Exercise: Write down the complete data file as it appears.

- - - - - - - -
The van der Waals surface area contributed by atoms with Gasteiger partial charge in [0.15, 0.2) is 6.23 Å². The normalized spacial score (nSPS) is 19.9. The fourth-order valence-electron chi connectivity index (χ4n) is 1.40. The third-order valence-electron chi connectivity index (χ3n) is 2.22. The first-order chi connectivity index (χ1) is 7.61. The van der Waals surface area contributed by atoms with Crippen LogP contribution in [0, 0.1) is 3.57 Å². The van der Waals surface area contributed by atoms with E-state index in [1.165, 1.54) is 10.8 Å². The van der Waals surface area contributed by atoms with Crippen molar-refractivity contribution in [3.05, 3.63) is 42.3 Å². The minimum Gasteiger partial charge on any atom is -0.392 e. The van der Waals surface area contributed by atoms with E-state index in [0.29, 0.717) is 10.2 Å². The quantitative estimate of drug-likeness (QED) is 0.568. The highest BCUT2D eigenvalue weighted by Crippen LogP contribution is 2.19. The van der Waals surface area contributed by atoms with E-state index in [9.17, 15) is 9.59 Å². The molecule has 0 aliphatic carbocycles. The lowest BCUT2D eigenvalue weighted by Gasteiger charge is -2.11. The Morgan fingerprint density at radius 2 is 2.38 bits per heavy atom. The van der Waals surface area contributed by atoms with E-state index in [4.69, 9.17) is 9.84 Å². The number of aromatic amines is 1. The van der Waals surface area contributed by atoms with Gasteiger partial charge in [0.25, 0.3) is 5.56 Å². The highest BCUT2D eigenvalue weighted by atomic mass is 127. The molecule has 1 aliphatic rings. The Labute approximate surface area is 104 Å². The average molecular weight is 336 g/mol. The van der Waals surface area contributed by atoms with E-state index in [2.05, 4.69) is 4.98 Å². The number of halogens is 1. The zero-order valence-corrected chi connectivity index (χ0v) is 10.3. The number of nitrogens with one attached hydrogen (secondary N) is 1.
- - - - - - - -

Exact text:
The van der Waals surface area contributed by atoms with Gasteiger partial charge in [0.15, 0.2) is 6.23 Å². The normalized spacial score (nSPS) is 19.9. The fourth-order valence-electron chi connectivity index (χ4n) is 1.40. The third-order valence-electron chi connectivity index (χ3n) is 2.22. The first-order chi connectivity index (χ1) is 7.61. The van der Waals surface area contributed by atoms with Crippen LogP contribution in [0, 0.1) is 3.57 Å². The van der Waals surface area contributed by atoms with E-state index in [1.165, 1.54) is 10.8 Å². The van der Waals surface area contributed by atoms with Crippen molar-refractivity contribution in [3.05, 3.63) is 42.3 Å². The minimum Gasteiger partial charge on any atom is -0.392 e. The van der Waals surface area contributed by atoms with E-state index in [0.29, 0.717) is 10.2 Å². The quantitative estimate of drug-likeness (QED) is 0.568. The highest BCUT2D eigenvalue weighted by Crippen LogP contribution is 2.19. The van der Waals surface area contributed by atoms with E-state index in [9.17, 15) is 9.59 Å². The molecule has 0 aliphatic carbocycles. The lowest BCUT2D eigenvalue weighted by Gasteiger charge is -2.11. The Morgan fingerprint density at radius 2 is 2.38 bits per heavy atom. The van der Waals surface area contributed by atoms with E-state index in [4.69, 9.17) is 9.84 Å². The number of aromatic amines is 1. The van der Waals surface area contributed by atoms with Gasteiger partial charge in [0.25, 0.3) is 5.56 Å². The highest BCUT2D eigenvalue weighted by atomic mass is 127. The molecule has 1 aliphatic rings. The Labute approximate surface area is 104 Å². The average molecular weight is 336 g/mol. The van der Waals surface area contributed by atoms with E-state index in [2.05, 4.69) is 4.98 Å². The number of halogens is 1. The zero-order valence-corrected chi connectivity index (χ0v) is 10.3. The number of nitrogens with one attached hydrogen (secondary N) is 1.